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Organisations and communities influence social change

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This essay considers how organisations and communities affect people’s behaviours and influencing social change. Firstly, from a ‘management’ perspective the focus will look at the ‘strong link’ of both structure and culture and how this affects people’s behaviour to bring about possible social change. Secondly, from a ‘psychology’ perspective, the essay will focus on how individual’s behaviour is affected by the taking on of ‘roles’ and ‘scripts’ as well as analysing the evidence from the Zimbardo experiment. Finally, from a ‘social science’ perspective looking at the consideration of the ‘Resource Mobilisation Theory’ together with the motivations observed by sociologists with the emergence of ‘new social movements’.

From a management perspective organisations identify themselves as a community of individuals who necessitate the need to work together rather than working alone thus enabling them to corporately arrive to a ‘fair and consistent way’ for economy, efficiency and effectiveness. Charles Handy’s (1985) four models of power, task, role and person ‘cultures’ indicate a very ‘strong link’ to both organisational structure and ‘culture’ as a means of control people’s behaviour within organisations. A stable structural characteristic of a large organisation contains ‘pillars’ to function, this is referred to by Handy as a ‘Role Culture’ There are many spans of control from CEO’s down to sales executives that integrate and co-ordinate the organisational needs of authority, responsibility and accountability. Competent delegation from managers can affect individual creativity and initiative.

There is also the possibility of unmanaged abuses of authority and accountability. Hidden cultural patterns of individual behaviours within organisations stealthily slide in over time with ‘what has always been done around here’. On a positive note this ‘culture’ can be a good asset for any organisation that can produce good results. On the other hand evidence showed by the ‘BBC 2012/13’ scandal that the negative behaviour of employees towards young people thus resisting to the ‘cultural norms’ resulted in a propelled forced social change via the media. This impacted wider culture within this organisation affecting it’s employees.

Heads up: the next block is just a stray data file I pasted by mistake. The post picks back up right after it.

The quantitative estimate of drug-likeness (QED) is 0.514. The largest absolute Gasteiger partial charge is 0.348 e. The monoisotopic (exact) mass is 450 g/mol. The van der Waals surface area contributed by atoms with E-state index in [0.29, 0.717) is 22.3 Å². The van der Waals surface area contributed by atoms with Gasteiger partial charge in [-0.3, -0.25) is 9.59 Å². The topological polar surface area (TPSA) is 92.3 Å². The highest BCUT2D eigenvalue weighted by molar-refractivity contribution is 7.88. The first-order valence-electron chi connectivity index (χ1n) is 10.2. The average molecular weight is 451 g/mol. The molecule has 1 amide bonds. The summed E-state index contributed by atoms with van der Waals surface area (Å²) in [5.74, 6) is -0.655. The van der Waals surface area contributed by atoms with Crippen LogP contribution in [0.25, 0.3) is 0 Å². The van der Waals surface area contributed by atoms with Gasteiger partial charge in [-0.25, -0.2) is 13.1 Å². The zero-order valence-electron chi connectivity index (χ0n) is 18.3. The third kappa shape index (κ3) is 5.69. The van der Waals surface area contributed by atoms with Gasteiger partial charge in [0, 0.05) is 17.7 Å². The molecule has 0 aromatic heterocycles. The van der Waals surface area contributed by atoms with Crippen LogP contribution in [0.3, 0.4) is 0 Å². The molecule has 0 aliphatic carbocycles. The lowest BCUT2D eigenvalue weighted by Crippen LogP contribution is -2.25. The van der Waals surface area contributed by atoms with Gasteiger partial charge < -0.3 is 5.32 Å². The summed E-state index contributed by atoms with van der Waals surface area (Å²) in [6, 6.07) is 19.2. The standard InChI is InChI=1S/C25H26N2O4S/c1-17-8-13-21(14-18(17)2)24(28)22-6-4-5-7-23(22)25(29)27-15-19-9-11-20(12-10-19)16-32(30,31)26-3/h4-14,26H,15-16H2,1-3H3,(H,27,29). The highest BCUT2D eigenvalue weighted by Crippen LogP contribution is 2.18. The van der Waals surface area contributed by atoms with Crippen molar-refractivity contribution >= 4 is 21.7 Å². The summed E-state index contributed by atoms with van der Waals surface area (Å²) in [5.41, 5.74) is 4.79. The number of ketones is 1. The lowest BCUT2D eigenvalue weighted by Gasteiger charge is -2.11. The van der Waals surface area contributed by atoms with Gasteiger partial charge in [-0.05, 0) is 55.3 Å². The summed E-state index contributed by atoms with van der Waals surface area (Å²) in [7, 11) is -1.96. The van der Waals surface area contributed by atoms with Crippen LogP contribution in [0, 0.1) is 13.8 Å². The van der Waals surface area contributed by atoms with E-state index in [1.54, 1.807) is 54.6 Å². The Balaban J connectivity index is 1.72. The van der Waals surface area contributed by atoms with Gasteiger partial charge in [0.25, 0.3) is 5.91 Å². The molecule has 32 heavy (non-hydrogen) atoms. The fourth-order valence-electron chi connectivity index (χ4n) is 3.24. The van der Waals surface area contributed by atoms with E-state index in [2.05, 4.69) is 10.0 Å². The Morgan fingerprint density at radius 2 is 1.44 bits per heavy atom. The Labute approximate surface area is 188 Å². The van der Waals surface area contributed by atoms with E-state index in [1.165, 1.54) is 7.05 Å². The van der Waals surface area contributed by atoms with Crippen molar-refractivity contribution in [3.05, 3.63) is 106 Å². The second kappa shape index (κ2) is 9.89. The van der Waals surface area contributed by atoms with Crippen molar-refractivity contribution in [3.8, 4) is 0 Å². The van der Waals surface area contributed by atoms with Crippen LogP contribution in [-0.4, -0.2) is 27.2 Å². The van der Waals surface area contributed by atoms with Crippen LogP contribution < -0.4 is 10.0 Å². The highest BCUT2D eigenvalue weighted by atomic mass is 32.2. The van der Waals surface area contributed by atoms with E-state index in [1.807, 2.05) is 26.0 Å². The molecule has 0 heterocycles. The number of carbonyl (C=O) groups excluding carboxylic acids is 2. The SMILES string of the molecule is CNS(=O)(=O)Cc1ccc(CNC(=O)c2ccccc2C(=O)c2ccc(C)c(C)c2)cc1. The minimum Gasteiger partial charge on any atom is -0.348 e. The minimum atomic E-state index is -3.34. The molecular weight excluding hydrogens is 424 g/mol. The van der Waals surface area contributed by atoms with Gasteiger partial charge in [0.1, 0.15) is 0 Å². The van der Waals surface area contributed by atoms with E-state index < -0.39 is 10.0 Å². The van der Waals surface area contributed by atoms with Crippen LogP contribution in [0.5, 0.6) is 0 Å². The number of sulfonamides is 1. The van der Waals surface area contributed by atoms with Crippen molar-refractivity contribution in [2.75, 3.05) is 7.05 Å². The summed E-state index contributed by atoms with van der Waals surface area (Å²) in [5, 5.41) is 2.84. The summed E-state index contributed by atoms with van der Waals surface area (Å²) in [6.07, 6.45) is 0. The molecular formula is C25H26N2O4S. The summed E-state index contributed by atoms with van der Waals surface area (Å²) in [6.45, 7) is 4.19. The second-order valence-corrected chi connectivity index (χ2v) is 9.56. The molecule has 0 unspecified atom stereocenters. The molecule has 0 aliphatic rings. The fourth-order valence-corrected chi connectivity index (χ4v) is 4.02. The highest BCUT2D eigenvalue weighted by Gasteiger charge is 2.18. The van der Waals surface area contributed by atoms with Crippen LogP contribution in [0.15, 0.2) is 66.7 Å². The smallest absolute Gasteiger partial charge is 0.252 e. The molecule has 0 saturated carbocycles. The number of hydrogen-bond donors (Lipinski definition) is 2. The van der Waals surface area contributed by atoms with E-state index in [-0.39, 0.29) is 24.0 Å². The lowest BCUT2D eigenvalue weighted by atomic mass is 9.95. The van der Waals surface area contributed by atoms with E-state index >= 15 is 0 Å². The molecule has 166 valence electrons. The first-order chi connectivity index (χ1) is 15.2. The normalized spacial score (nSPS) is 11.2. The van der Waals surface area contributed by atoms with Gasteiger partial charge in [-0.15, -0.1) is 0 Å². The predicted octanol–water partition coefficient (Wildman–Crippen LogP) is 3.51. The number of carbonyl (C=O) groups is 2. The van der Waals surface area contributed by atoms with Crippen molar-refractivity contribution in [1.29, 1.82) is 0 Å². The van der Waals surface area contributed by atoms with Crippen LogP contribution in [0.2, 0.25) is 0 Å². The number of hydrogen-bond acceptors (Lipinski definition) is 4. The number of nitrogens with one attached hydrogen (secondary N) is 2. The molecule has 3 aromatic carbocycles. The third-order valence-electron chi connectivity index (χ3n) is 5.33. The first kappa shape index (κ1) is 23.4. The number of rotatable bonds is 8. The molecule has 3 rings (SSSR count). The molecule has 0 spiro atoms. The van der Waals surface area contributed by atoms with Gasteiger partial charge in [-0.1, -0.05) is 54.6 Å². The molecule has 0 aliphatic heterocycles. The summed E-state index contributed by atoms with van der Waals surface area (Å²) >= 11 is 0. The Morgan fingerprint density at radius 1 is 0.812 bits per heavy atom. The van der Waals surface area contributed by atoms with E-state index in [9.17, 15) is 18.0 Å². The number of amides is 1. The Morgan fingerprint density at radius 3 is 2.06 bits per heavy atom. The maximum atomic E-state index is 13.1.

The ‘psychology’ perspective focuses upon how people form into what is known as social categories, giving names to the ‘roles’ and ‘scripts’ known as ‘social identities’. Individuals act out these ‘roles’ such as mother, student, middle-aged, within the confines of organisations and communities and invariably this affects how people behave in the context of a group. At times these ‘roles’ and ‘scripts’ conflict and can create stress and overload, particularly if some ‘roles’ are enforced upon individuals. Erving Goffman (1971) said that ‘All the world’s a stage’ and suggested that these ‘roles’ and ‘scripts’ could be defined as the masks that society places upon each individual. Evidence from Goffman has showed that ‘roles’ and ‘scripts’ are a necessary part of life and in fact can ‘offer a sense of predictability and security’ as a way for people to routinely function and work.

The psychological experiment by Philip Zimbardo (1971) took the nature of ‘roles’ and ‘scripts’ into an arena of a simulated role play set in a staged prison organisation. Two groups were formed, one group acted out as prisoners and the other acted out prison guards. This interaction and ‘role-play’ was staged for two weeks but in fact ended after only six days due to the extreme behavioural changes of normal people who became ‘brutal and abusive’ with signs of ’emotional disturbance’ It was recorded that nothing conclusive emerged from this experiment due to the ‘limited selective evidence’. Zimbardo’s critics claimed that the wider culture of the media could have played a large part in the actions and reactions of the individuals who participated in the prison role play. Turner et al. 1994.